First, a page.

By Hannah de Groot, LPC
“Toughen up.” “There’s no crying in sports.” “Don’t play like a girl.”
These are just a few of the harsh, stigmatizing messages you may have received during your athletic career. While the intent of the phrases might be different, they all share the same bottom line - athletes don’t show emotions; they suck it up and do whatever it takes to win. You are also expected to excel outside of your sport. Not only must you show up as your best for every practice, multiple hours per day, most days of the week, but you also must excel in the classroom. On top of practice and school, you also have to work, complete community service, or manage the other responsibilities of the average student. Your teammates, coaches, peers, teachers, and family are all depending on you. You have to be perfect. If you’re not perfect, you’re letting everyone down.
The pressure on student-athletes
Student-athletes experience insurmountable pressure to perform at the highest level in all areas of life. Pressure, compounded with the whirlwind of emotions that come with sports, can be extremely overwhelming. Struggling to exceed expectations can lead to stress, shame, and humiliation on the inside, and injuries, poor grades, relationship issues, and more on the outside. This is when the inevitable breakdown happens. We’ve seen this first-hand in some of the world’s best athletes, like Michael Phelps, Simone Biles, Kevin Love, and Naomi Osaka.
As we enter another school year, stress is unavoidable. Now feels like a good time for an important reminder: You are more than an athlete. You are not defined by your success in your sport or in the classroom. You are important. You are worthy of love, regardless of what you accomplish on the field, on the court, in the pool, or in the gym.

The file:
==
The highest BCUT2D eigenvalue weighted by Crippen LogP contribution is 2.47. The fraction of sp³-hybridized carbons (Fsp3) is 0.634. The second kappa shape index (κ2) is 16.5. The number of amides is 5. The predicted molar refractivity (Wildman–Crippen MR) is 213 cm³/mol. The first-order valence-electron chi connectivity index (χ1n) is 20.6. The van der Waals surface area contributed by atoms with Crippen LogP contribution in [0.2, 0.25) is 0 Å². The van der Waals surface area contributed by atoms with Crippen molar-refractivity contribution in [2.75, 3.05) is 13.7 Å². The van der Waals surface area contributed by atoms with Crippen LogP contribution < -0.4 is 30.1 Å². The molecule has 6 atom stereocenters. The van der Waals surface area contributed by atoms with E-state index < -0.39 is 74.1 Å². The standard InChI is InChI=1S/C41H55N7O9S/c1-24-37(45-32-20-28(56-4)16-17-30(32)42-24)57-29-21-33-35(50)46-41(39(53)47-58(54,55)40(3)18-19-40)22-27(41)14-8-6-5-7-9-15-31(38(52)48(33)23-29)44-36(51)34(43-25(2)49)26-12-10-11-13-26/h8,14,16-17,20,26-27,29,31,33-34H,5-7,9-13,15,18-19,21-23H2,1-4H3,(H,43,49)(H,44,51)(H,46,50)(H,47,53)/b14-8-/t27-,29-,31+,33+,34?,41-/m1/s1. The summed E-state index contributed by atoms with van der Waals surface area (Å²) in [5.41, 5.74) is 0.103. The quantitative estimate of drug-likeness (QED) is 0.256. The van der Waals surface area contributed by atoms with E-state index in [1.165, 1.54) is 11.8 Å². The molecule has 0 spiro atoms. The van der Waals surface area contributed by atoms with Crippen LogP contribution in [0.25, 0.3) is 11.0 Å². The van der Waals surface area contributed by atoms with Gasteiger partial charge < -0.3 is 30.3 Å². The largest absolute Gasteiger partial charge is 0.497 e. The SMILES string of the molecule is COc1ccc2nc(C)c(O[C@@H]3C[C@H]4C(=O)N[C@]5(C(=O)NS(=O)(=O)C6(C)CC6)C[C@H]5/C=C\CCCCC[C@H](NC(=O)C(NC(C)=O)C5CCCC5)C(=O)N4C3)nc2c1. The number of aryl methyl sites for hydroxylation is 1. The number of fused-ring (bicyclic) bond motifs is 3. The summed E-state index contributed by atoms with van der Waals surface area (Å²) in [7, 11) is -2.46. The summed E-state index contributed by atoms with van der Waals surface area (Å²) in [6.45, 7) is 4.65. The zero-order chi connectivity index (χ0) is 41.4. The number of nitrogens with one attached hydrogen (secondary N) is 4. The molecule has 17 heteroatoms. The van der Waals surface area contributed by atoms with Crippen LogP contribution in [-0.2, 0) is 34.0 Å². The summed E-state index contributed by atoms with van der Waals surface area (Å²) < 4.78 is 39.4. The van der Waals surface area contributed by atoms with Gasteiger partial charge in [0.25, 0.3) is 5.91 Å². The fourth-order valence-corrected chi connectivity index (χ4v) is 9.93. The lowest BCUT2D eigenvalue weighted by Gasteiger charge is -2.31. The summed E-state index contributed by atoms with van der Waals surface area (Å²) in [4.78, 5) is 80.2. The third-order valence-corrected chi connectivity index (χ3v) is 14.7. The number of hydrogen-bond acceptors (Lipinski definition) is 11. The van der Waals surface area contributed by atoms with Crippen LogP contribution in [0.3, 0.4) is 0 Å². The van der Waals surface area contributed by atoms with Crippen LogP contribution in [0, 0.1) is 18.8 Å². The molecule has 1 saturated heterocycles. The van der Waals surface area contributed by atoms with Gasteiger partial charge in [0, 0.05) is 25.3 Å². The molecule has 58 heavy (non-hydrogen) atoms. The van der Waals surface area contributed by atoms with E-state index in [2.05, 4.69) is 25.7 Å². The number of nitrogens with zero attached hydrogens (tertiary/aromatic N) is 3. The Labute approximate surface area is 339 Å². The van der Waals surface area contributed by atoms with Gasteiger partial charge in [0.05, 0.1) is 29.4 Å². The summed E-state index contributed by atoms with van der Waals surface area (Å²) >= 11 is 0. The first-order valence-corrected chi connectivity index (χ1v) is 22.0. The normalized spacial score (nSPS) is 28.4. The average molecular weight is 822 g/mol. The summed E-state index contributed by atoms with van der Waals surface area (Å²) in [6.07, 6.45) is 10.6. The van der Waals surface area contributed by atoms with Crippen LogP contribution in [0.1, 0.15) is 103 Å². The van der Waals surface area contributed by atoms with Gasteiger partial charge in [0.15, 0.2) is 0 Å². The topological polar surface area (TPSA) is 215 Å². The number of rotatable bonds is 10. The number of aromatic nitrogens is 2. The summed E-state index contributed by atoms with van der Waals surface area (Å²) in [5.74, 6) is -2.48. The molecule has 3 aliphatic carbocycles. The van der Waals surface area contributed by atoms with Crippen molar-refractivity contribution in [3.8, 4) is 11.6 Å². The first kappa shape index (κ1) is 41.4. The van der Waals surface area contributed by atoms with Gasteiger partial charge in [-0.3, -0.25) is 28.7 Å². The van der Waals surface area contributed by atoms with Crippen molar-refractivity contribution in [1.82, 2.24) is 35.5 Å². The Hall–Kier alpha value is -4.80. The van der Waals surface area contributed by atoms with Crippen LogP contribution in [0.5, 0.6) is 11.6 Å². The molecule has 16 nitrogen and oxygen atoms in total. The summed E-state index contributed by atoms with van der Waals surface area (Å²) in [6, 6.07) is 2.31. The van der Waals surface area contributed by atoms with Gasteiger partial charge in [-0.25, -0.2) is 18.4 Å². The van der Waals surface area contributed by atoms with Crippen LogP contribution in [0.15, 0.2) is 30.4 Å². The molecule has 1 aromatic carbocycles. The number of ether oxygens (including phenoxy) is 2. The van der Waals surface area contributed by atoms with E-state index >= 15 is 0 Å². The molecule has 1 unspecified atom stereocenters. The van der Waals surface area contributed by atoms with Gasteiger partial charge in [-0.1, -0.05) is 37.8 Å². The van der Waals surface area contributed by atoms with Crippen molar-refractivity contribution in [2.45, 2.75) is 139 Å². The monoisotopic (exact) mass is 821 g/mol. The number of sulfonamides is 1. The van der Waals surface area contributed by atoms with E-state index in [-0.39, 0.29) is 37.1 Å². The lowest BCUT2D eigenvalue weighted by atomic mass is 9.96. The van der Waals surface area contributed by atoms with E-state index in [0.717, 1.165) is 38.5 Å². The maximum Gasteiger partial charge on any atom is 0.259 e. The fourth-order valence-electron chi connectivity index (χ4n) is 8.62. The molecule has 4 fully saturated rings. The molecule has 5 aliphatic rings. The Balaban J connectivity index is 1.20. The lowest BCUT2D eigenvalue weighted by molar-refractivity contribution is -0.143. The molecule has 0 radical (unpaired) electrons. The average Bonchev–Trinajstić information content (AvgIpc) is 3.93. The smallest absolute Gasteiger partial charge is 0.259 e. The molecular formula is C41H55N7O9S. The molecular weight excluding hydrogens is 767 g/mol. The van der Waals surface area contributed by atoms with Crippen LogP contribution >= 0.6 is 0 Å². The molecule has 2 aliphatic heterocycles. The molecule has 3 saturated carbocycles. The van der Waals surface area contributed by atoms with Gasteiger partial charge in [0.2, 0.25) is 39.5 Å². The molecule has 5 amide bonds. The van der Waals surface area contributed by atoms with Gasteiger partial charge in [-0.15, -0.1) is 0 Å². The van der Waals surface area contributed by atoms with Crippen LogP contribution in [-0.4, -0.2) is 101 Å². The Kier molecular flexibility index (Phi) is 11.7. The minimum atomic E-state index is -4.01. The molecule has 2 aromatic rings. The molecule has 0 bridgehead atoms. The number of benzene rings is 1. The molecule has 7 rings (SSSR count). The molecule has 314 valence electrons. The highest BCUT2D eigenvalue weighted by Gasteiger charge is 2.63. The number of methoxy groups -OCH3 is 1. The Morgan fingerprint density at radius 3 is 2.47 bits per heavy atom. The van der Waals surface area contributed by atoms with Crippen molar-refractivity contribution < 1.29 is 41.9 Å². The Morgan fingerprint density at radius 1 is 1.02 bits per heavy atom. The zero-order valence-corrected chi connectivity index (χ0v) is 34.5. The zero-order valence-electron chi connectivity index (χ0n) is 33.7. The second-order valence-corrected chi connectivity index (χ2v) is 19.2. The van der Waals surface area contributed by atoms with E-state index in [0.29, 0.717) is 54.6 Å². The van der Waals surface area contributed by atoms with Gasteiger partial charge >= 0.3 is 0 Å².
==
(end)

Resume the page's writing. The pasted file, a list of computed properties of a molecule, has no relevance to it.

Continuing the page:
Detangling your worth from your sport
If you’re struggling to detangle your worth from your sport, it may be helpful to do some self-check-ins. Some helpful journal entries could be:
What do you love about your sport?
What do you dislike about your sport?
How do you feel while playing?
How does your sport highlight your values?
Are you having fun?
If this reflection reminds you that you aren’t enjoying your sport and don’t feel good about yourself while playing, it could be impactful to reevaluate your intentions. Consider your values and how they’re showing up in your sport. If your actions aren’t aligning with your values, you probably aren’t performing your best and making the most of your time.
Being a student-athlete is very stressful. Not only is it very time-consuming, but it is also highly stress-inducing. Busy schedules, long school assignments, and exhausting practices are enough to feel overwhelming, not to mention the added pressure of performing your best. Stress can provide some benefits in sports, such as helping athletes stay alert and execute explosive movement. However, while some tension is helpful, allowing it to exceed effective levels can hurt your performance, mental health, and physical health. Symptoms of stress overdrive include muscle tears and strains, avoidable conflict in relationships, fatigue, and unstable moods, to name a few. A cliché that rings true: stress management is key. This includes getting optimal sleep, meeting nutritional needs, and making time to have fun. If these suggestions make your heart rate increase and add to your stress - try not to overthink it. Self-care can be as small as painting your nails or cooking dinner with your family. It can also look like allowing yourself to sleep in on the weekends or making plans with friends. Making time to de-stress is pivotal to your success in your sport, in the classroom, and for your overall wellness.
Remember that you are more than an athlete. Whether your sport is an integral part of your identity or just something to put on your resume, your health and happiness are more important than the points you score or miles you run. You don’t have to fight alone. If you or someone who you know is struggling to extricate your worth and identity from your sport, please reach out to me, a trusted healthcare professional, a loved one, or any of the resources below.
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